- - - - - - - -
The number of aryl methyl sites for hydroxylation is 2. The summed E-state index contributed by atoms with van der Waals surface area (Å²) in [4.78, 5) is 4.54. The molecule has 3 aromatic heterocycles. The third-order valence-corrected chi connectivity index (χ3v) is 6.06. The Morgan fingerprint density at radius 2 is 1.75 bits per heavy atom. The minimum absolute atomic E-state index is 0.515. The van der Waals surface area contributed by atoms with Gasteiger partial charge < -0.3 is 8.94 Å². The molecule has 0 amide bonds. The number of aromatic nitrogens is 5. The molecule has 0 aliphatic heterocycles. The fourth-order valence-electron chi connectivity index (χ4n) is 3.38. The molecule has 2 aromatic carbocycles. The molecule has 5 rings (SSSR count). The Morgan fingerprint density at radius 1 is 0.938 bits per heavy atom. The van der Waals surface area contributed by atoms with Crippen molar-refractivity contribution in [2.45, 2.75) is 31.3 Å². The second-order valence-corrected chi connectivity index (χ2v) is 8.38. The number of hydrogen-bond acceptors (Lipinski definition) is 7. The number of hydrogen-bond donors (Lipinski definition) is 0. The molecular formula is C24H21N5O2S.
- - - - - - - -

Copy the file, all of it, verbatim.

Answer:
The number of aryl methyl sites for hydroxylation is 2. The summed E-state index contributed by atoms with van der Waals surface area (Å²) in [4.78, 5) is 4.54. The molecule has 3 aromatic heterocycles. The third-order valence-corrected chi connectivity index (χ3v) is 6.06. The Morgan fingerprint density at radius 2 is 1.75 bits per heavy atom. The minimum absolute atomic E-state index is 0.515. The van der Waals surface area contributed by atoms with Gasteiger partial charge < -0.3 is 8.94 Å². The molecule has 0 amide bonds. The number of aromatic nitrogens is 5. The molecule has 0 aliphatic heterocycles. The fourth-order valence-electron chi connectivity index (χ4n) is 3.38. The molecule has 2 aromatic carbocycles. The molecule has 5 rings (SSSR count). The Morgan fingerprint density at radius 1 is 0.938 bits per heavy atom. The van der Waals surface area contributed by atoms with Crippen molar-refractivity contribution in [2.45, 2.75) is 31.3 Å². The second-order valence-corrected chi connectivity index (χ2v) is 8.38. The number of hydrogen-bond acceptors (Lipinski definition) is 7. The number of hydrogen-bond donors (Lipinski definition) is 0. The molecular formula is C24H21N5O2S.